Ekayan, the first segment, was an encounter between Mohiniattam and Bharatanatyam -- from the peninsular India with sufficiently close idioms - led by Priyadarshini Ghosh and Mohana Iyer with Natyanova in Mohiniattam and Sujatha Ramalingam with Kalasrishti in Bharatanatyam. Their groups established the two forms, juxtaposing the invocatory item of each style. The performance commenced in Bharatanatyam with a prayer to Ganesha in raga Hamsadhwani and adi tala, followed by Bhramari Allarippu in tisra ekam, and Chollkettu in Mohiniattam in Ragamalika and chempada tala. The second piece was a composition penned by Maharaja Swati Tirunal in Ragamalika and rupaka tala. This was an abhinaya item depicting the eternal virahotkanthita nayika pining for union with Padmanabha. Integrating both the styles with the main abhinaya portions, it was performed by the three main artists: Priyadarshini, Mohana and Sujatha. Their finale was a Tillana, celebrating pure dance in a jugalbandi of the two styles by the combined artists of Kalasrishti and Natyanova, in raga Chenchurutti and rupaka tala.
In the second segment, Nada Brahma (the sound of God), the cosmos was sought to be perceived. Nada Swarupam explored the concept of a beginning with sound symbolising creation, followed by rhythm and pure dance that emanated from sound, and explored preservation of the universe by Vishnu, and destruction and purification by Shiva. At the end, through Nada, the artiste becomes one with the universe. The production used the versatility of the two eastern classical styles of Manipuri and Odissi and included the Pung (percussion) and Manjira (cymbals) played on stage by the dancers. The admirable concept, direction and choreography were by Poushali Chatterjee for Manipuri and Arpita Venkatesh for Odissi, along with artistes of Nandanik and Malashree respectively.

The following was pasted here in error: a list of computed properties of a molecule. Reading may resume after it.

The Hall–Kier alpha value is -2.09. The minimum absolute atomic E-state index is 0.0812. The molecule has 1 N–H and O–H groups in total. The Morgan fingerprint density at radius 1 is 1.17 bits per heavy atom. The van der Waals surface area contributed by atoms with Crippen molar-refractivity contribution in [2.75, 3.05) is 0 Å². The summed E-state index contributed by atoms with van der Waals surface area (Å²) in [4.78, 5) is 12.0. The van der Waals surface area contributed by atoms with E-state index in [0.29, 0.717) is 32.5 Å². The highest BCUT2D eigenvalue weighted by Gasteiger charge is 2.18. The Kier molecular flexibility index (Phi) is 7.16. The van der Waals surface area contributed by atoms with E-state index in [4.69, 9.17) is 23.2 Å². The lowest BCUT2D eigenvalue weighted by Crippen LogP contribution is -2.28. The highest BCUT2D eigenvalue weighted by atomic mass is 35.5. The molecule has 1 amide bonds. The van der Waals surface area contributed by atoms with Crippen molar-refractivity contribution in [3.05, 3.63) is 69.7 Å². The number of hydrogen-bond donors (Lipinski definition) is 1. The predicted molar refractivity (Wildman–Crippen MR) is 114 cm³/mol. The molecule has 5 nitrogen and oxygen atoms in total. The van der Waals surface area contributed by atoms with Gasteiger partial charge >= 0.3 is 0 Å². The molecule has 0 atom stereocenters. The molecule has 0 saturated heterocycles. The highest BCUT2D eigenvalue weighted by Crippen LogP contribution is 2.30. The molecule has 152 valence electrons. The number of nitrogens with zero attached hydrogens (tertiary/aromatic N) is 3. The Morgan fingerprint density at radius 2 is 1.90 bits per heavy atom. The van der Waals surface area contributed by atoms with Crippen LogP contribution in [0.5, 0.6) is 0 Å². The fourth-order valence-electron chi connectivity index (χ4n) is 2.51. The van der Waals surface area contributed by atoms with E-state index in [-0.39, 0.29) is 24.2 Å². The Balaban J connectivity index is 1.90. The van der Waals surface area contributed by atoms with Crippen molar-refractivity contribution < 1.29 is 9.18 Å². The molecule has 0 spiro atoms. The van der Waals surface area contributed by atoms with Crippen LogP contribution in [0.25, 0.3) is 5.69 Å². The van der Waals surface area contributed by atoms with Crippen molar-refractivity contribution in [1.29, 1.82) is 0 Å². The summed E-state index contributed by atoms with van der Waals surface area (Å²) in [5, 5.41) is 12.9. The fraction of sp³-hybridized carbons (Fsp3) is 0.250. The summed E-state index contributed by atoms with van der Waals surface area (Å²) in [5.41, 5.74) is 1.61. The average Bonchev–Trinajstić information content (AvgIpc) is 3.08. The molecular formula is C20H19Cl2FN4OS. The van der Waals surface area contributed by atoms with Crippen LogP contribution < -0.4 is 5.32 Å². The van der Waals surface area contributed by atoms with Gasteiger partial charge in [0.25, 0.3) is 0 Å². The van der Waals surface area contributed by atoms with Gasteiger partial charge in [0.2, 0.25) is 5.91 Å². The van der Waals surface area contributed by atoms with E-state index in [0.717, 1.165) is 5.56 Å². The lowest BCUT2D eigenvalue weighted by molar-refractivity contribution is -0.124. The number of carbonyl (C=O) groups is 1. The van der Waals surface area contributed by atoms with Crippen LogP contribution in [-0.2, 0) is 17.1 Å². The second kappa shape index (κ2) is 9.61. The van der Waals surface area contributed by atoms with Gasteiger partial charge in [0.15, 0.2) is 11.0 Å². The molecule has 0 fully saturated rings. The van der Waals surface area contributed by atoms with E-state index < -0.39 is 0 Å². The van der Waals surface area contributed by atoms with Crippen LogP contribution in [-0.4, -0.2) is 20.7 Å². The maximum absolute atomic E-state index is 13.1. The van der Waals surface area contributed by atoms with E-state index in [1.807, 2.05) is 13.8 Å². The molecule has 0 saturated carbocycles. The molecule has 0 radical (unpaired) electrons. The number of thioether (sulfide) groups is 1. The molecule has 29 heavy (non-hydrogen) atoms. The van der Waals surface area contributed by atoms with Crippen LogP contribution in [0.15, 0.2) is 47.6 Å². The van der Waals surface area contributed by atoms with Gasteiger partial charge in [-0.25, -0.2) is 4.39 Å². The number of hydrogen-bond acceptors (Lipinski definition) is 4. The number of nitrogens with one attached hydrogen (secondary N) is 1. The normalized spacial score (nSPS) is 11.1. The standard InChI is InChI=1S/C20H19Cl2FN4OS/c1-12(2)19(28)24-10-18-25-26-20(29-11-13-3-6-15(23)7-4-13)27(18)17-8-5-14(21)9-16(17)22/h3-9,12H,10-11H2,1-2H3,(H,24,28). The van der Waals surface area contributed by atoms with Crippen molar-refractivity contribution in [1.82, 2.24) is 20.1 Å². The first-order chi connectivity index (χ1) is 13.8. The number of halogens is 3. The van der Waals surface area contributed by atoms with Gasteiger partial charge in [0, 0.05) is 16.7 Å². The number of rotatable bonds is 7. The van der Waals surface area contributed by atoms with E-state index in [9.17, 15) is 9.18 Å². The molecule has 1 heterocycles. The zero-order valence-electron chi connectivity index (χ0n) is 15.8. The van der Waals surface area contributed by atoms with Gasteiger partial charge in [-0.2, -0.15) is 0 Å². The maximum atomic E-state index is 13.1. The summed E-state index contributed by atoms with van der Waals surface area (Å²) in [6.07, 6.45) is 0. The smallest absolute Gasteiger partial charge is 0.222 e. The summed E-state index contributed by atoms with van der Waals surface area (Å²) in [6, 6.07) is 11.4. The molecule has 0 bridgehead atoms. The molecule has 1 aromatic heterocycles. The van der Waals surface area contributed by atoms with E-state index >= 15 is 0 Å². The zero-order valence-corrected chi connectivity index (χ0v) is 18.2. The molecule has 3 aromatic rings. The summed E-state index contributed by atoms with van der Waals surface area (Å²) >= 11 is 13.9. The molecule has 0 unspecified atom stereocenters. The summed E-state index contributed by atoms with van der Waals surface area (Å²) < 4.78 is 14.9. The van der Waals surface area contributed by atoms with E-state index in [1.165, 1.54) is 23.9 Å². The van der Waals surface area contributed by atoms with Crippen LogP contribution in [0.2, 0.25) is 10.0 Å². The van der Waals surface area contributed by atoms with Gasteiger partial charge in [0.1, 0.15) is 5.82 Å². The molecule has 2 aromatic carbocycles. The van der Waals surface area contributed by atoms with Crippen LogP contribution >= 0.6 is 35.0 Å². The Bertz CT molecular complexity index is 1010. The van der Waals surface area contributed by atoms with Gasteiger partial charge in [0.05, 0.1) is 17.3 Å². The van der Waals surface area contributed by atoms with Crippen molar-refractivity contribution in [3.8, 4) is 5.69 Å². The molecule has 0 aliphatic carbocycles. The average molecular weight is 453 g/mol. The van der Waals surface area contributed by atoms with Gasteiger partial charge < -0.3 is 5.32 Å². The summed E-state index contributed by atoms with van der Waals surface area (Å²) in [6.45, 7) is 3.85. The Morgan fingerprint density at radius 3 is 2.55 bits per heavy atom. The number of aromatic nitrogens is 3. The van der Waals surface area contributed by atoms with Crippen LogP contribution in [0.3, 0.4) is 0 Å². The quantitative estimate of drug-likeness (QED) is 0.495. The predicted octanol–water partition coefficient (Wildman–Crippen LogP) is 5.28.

Duhshamay, a profound poem by Tagore, constituted the final segment, using the dance vocabularies of Odissi and Kathak, along with physical theatre and contemporary dance to interpret the layers of meaning, depths of philosophy and mysticism inherent in them. Returning repeatedly to Tagore's visual imagery of a blind bird that struggles to spread its broken wings and still let its spirits soar, this highly imaginative work traced a metaphorical journey, with no beginning and no end. Time and space were mere illusions on this journey -- as transitory as both fear and hope, as well as all the human bonds -- with the eternal spirit seeking to transcend it all. The choreography by Shreyashi Dey in Odissi and Anurekha Ghosh in Kathak, both exposed considerably to the contemporary idiom in the West, blended liberally tradition with modernity. Dheeman Bhattacharyya's was the anguished cry of the poet with his physical acting, while Aakash Kirtaniya - sliding down his illusory rope -- remained the elusive spirit of time, supremely unconcerned to the worldly ways of the others.
Dr. Utpal K Banerjee is a scholar-commentator on performing arts over last four decades. He has authored 23 books on Indian art and culture, and 10 on Tagore studies. He served IGNCA as National Project Director, was a Tagore Research Scholar and is recipient of Padma Shri.
Post your comments
Unless you wish to remain anonymous, please provide your name and email id when you use the Anonymous profile in the blog to post a comment. All appropriate comments posted with name & email id in the blog will also be featured in the site.